Questions clients are asking – The Challenges of Alternatives Investments
Q: “We’re a very large client with substantial capital to deploy. What challenges might we face in designing, implementing, and monitoring a private markets program?”
A: There are significant challenges in building and managing a successful private markets program, but the potential for additive return to the overall plan as demonstrated by the performance of private markets over the past several years warrants the effort.
One challenge that applies through all phases from program development into program maturity is achieving and maintaining the targeted allocation. While investors can control the commitments they make to private markets funds, the actual drawdowns are determined by the respective fund manager and are made over the life of the fund. As a result, the actual exposure can vary significantly from the sum of the commitments. Similarly, distributions from private market funds are made at the discretion of the fund manager and are often correlated with public market performance, although in recent years, distributions from private markets funds have been strong while public markets have been relatively flat. For mature programs, the uncertainty of both drawdowns and distributions requires a substantial investment in resources to properly manage the portfolio. A key aspect of this is to maintain close contact with the private markets fund managers so that any large cash flows, positive or negative, are anticipated.
“For mature programs,
the uncertainty of both drawdowns and distributions
requires a substantial investment in resources
to properly manage the portfolio.”
Another related challenge is accurately measuring allocation. While there have been improvements in the valuation of private market assets, the reported valuations still do not reflect actual transactional data whereas the valuation of public market assets typically represents the trading activity of numerous market participants. The lack of private market transactional data creates additional uncertainty as to the true exposure to private market assets. Again, for mature programs, this issue can be somewhat attenuated by maintaining a consistent investment pace so that there is a balance across vintage years. The older vintages will be later in their value-creation cycle and carry their assets closer to fair market value while the younger vintage funds will tend to hold their assets closer to cost.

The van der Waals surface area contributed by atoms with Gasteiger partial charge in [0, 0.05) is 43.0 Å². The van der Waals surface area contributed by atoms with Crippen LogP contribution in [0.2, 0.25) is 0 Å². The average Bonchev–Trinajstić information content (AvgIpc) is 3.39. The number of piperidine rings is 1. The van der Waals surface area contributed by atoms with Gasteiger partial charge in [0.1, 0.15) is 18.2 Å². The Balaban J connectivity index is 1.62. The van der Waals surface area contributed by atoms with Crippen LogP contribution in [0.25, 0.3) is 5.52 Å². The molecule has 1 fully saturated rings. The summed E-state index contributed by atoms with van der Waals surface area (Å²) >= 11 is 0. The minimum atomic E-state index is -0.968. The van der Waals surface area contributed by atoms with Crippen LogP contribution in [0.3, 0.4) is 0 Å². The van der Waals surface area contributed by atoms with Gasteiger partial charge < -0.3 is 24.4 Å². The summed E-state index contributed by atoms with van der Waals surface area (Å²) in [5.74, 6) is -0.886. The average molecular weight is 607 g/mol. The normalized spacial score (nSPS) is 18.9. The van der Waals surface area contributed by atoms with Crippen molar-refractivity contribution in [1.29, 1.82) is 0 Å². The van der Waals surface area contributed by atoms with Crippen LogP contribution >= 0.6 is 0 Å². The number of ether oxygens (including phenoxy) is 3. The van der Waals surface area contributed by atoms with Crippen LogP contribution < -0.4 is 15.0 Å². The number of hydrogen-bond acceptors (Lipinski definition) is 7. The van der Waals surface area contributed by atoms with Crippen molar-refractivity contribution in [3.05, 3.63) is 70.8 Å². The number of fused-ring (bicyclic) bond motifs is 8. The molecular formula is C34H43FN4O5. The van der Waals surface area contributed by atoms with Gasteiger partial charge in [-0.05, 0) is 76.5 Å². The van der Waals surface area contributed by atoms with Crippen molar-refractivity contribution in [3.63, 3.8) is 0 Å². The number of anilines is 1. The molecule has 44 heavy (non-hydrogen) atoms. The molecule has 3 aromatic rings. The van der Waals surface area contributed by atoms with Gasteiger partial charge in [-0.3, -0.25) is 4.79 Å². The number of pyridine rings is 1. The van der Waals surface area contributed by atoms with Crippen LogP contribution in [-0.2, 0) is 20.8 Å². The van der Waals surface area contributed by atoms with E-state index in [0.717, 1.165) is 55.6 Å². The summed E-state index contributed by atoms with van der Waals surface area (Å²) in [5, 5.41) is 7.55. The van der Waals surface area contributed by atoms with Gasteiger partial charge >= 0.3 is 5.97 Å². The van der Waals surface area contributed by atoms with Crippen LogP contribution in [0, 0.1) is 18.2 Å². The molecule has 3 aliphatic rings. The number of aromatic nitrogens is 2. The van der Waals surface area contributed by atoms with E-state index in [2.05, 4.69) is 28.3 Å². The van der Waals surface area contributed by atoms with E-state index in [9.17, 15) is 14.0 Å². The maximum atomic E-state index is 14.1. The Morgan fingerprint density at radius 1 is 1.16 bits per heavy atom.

Finally, a challenge that is more significant to mature private markets programs is the possibility of over-diversifying a portfolio. As numerous studies have shown, there is wide variation in the performance of individual funds within the various private market sub-asset classes. This large differentiation in performance offers the benefit of earning significantly higher returns if top-performing managers are identified and included in the portfolio. However, if below-median managers are resident in the portfolio, their performance can significantly dilute the better-performing managers and result in an overall private markets portfolio performance that may not achieve the anticipated risk/return payoff. Thus, it is imperative to impartially evaluate the performance of fund managers already in a mature portfolio relative to the pertinent opportunity set. If it is not clear that an existing private markets fund manager offers a compelling investment opportunity, replacing that manager should be considered.
By Pavilion Alternatives Group™